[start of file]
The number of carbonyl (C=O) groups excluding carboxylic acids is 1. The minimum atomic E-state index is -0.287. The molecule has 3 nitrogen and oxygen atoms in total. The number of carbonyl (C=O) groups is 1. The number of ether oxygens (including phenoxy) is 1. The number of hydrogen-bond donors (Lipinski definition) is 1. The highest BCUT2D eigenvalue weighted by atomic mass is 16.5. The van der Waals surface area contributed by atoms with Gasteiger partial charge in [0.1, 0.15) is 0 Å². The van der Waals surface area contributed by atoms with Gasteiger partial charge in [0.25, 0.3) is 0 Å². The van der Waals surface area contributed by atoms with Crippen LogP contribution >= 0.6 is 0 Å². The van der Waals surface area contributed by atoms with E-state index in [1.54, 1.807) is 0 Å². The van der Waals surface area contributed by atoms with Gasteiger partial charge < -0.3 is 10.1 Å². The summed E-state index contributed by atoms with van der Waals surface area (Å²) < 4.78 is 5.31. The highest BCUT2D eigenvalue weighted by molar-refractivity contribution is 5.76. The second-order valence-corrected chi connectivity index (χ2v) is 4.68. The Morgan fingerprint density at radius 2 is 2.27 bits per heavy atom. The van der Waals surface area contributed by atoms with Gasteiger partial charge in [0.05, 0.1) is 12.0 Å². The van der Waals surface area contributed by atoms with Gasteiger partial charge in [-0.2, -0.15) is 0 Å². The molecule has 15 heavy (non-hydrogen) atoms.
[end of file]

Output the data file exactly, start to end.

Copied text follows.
The number of carbonyl (C=O) groups excluding carboxylic acids is 1. The minimum atomic E-state index is -0.287. The molecule has 3 nitrogen and oxygen atoms in total. The number of carbonyl (C=O) groups is 1. The number of ether oxygens (including phenoxy) is 1. The number of hydrogen-bond donors (Lipinski definition) is 1. The highest BCUT2D eigenvalue weighted by atomic mass is 16.5. The van der Waals surface area contributed by atoms with Gasteiger partial charge in [0.1, 0.15) is 0 Å². The van der Waals surface area contributed by atoms with Gasteiger partial charge in [0.25, 0.3) is 0 Å². The van der Waals surface area contributed by atoms with Crippen LogP contribution >= 0.6 is 0 Å². The van der Waals surface area contributed by atoms with E-state index in [1.54, 1.807) is 0 Å². The van der Waals surface area contributed by atoms with Gasteiger partial charge < -0.3 is 10.1 Å². The summed E-state index contributed by atoms with van der Waals surface area (Å²) < 4.78 is 5.31. The highest BCUT2D eigenvalue weighted by molar-refractivity contribution is 5.76. The second-order valence-corrected chi connectivity index (χ2v) is 4.68. The Morgan fingerprint density at radius 2 is 2.27 bits per heavy atom. The van der Waals surface area contributed by atoms with Gasteiger partial charge in [0.05, 0.1) is 12.0 Å². The van der Waals surface area contributed by atoms with Gasteiger partial charge in [-0.2, -0.15) is 0 Å². The molecule has 15 heavy (non-hydrogen) atoms.